Tongue Ulcers

Facts about Tongue Ulcers

The human tongue is rarely at rest as it assists with speaking, eating and swallowing; an active nature such as this makes it very uncomfortable when tongue ulcers erupt.  Perhaps more recognizably known as a canker sore, this condition is disruptive during its brief, yet painful, duration.

Anatomy of the tongue

Composed primarily of muscle groups, the tongue is vital in many functions.  The organ is secured to the base of the mouth with a thin layer of tissue called the frenulum.  Underneath, the tongue is smooth and pink.  It is the upper tongue and the sides of the tongue that contain the ability to sense tastes such as sweet, salty, sour, bitter and umami, or savory flavors.  The flavors are detected through taste buds that are located through the mouth but mainly on the surface of the tongue.  Covering the sides and the top of the tongue are tiny bumps called papillae, which assist in moving food around in the mouth while we chew.  These bumps are also where the taste buds reside, so as the foods we eat move about in the mouth, we are able to detect their flavors.

How ulcers form

Humans may be one of the few creatures that eat and drink for enjoyment rather than strictly for need.  Unfortunately, we sometimes eat and drink substances that can cause injury to the inside of our mouths, especially the tongue.  Coffee, tea and hot chocolate are beverages that are meant to be prepared and consumed hot, as are most of the foods that we eat.  However, putting them into the mouth before they cool off sufficiently can scald the sensitive papillae.  In addition, foods that are seasoned with spicy or hot seasonings are common favorites with many people, but wreak havoc upon the tongue.  The appearance of these sores can also be due to a simple episode of accidentally biting your tongue, or by piercing the organ with a sharp food such as potato chips.  Citrus fruits are also a known to irritate the inside of the mouth, including the tongue, to the extent of causing sores. Even emotional stress or anxiety can cause the onset of canker sores.  One of the most frequently seen conditions affecting the tongue is something called the apthous ulcer.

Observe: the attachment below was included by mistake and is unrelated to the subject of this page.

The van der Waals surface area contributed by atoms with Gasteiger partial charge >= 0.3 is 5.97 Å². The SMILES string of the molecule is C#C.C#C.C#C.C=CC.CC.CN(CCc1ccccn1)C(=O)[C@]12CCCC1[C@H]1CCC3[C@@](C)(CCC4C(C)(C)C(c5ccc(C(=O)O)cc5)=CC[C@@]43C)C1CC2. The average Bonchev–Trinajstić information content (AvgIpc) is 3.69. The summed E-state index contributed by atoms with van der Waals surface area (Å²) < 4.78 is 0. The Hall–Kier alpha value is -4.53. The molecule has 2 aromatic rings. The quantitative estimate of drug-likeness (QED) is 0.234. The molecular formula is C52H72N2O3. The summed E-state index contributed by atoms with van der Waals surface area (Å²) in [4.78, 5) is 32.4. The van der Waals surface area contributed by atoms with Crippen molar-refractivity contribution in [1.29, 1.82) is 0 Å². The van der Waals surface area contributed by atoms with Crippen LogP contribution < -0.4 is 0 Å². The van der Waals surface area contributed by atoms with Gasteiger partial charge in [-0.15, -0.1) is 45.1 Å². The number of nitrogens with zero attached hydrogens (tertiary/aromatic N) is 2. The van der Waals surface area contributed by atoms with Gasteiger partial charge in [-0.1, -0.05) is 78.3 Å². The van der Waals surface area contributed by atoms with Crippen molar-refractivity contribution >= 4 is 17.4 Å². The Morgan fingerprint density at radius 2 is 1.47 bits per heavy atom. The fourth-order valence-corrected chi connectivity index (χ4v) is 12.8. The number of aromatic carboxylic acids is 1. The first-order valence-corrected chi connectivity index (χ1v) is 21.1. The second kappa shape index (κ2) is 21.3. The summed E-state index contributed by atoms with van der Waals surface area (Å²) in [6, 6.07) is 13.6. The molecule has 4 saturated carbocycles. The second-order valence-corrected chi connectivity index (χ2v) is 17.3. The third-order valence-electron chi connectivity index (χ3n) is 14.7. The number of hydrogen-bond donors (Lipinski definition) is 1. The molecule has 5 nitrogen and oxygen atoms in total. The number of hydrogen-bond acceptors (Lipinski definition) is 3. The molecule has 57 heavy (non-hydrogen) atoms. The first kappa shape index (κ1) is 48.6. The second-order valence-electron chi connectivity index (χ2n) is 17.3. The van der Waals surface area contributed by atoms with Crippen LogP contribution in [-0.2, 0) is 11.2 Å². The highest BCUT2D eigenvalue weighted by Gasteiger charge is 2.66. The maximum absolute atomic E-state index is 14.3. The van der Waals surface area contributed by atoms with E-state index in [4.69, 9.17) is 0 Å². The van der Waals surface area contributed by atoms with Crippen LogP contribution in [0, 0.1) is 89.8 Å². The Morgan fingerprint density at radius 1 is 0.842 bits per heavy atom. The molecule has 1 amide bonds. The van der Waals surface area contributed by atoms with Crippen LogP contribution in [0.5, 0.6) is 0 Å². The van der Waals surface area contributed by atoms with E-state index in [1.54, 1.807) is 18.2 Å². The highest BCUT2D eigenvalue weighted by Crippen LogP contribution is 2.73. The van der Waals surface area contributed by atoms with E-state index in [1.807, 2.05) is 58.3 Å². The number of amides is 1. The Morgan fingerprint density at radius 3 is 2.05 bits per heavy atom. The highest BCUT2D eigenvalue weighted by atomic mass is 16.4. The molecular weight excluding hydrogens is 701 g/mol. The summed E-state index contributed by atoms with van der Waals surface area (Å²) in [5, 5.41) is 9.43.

People who hear the word “ulcer” often automatically think about those which occur in the stomach or duodenum.  However, an ulcer, which is simply a sore or lesion that develops on skin tissue, can occur anywhere on the body.  On the tongue, the effects of an ulcer are felt immediately due to the high activity level of the organ.  Whether they occur on the top, side or bottom of the tongue, contact and friction will inevitably cause irritation and pain as the tongue moves food, beverages or even just saliva around in the mouth and toward the throat.

Symptoms of tongue ulcers

The first sign that an ulcer is beginning to develop may be a burning sensation on the tongue.  A whitish patch or reddened area will appear, and the spot will be extremely painful for two to three days before it begins to recede.  Fortunately, they heal quickly and without aid.  Rinsing the mouth with warm salt water or a solution of warm water and hydrogen peroxide proves to be helpful in healing and decrease discomfort.

The human tongue is constantly in motion as we eat, drink, speak and swallow and is rarely noticed when all is well with the organ.  When tongue ulcers develop, however, it is suddenly noticed how much the tongue actually does because of the pain that is felt during its natural tasks.  Fortunately, the sores are most often non-threatening to health and heal quickly on their own; leaving the tongue to go about its normal tasks in its own unnoticeable manner.